I need a morning caregiver to dress and get me out of bed and a night caregiver to get me back to bed. It’s a monotonous couple of hours a day and when my pain and anxiety is high, it’s double the time. There were no caregiver agencies in my little, rural hometown, so I had to find them on my own. Often they left me hanging, waiting on them, until I eventually had no choice but to ask my daughter for help.

My constant need for her help affected her success in school greatly. It also affected our relationship, which had been on the mend.

By 16, my daughter was overwhelmed with my care and felt like it was all I wanted her for. She was depressed about her future, felt unloved, and sought affection and attention down the wrong avenues. I felt completely helpless. I gave her a ton of freedom, judged her for nothing, and tried to bond with her in any way I could: stories about my party days, sharing joints, letting her drink with her friends at our house.

I worried she was ending up like me. I’d made a lot of destructive decisions when I was 18-21, and I wasn’t ready for that wild ride. I would rather she focus on college and a career early, or even a family. Anything but leaving her mom in the dust to go run amuck.

When she and her boyfriend found out she was pregnant at 18, I felt nothing but relief and love.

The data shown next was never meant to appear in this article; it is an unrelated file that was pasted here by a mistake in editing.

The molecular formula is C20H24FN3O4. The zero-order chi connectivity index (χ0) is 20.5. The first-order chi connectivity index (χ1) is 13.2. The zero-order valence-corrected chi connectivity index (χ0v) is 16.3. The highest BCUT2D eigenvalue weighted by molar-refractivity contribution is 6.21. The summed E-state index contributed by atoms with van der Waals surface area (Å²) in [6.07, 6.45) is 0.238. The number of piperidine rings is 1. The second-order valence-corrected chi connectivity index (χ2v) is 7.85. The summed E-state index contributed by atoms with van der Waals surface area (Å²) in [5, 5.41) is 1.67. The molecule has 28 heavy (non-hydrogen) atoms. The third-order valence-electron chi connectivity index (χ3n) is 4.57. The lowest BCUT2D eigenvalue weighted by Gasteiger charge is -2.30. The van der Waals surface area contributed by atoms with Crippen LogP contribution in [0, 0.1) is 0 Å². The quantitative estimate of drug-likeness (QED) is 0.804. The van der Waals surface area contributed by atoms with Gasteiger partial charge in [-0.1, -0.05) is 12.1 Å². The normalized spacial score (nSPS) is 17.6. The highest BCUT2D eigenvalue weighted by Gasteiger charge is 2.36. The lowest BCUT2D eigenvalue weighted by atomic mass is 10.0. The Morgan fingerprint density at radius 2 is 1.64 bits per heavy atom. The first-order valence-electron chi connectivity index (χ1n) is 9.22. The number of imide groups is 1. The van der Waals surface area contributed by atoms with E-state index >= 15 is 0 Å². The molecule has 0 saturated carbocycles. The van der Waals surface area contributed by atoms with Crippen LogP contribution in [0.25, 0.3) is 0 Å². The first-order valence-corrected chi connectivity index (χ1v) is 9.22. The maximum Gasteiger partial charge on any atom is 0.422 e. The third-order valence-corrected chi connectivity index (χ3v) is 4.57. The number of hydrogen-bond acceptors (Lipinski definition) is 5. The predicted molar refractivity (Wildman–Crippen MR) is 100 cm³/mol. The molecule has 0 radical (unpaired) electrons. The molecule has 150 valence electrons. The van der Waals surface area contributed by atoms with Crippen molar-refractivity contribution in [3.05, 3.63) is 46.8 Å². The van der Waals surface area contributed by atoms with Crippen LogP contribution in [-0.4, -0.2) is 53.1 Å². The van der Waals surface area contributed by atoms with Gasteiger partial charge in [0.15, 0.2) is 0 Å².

I had already planned to move somewhere with more caregiver agencies so I wouldn’t need her as much in the future. I dreamed of living independently and began trying to make a name for myself in freelance. I applied to grad school to become a teacher. The best thing I could do for my daughter was show her I still wanted her to follow her own dreams in life, and that I’d never stopped dreaming either.

RELATED: Don’t Wait For a Tragedy to Love Your People Well

Moving into assisted living was difficult. I miss my house, pets, and stuff. I miss making my own schedule and entertaining my own guests. Mostly, of course, I miss my daughter. She visits frequently with my little grandson. We are both in college online to be teachers. She is well-rounded, sensible, kind, and mature.

She’s begun to understand how the trauma of being my daughter has affected her and used that information to heal and to be better for her own child.

And me? My mentality hasn’t changed much from the moments in that mangled ride in which I saw her face. It’s all about her.

How deeply I regret allowing my own needs to overwhelm me and lead me to neglect my child’s. I’d managed to keep a roof over her head until she and her boyfriend could support themselves, but I hadn’t been there emotionally as much as I should have. I didn’t show my gratitude and love enough.

It’s also hard when you can’t hug.

We’re really healing now, though, and it’s the best feeling. We can really be here for each other and grow as people now. Our mother-daughter story has never been typical, but it’s ours, and we own it. We tell our story whenever we can to help others.

It’s a story of how a lack of resources can result in family pressure but also a story of a girl who just fiercely loves her mama.

I love you, too, baby girl.

So God Made a Mother book by Leslie Means

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Cassandra  Brandt

Cassandra Brandt is a writer and mom living in Arizona. A traveling tradeswoman before an injury causing quadriplegia at age 32, she's an advocate for inclusion and disability rights.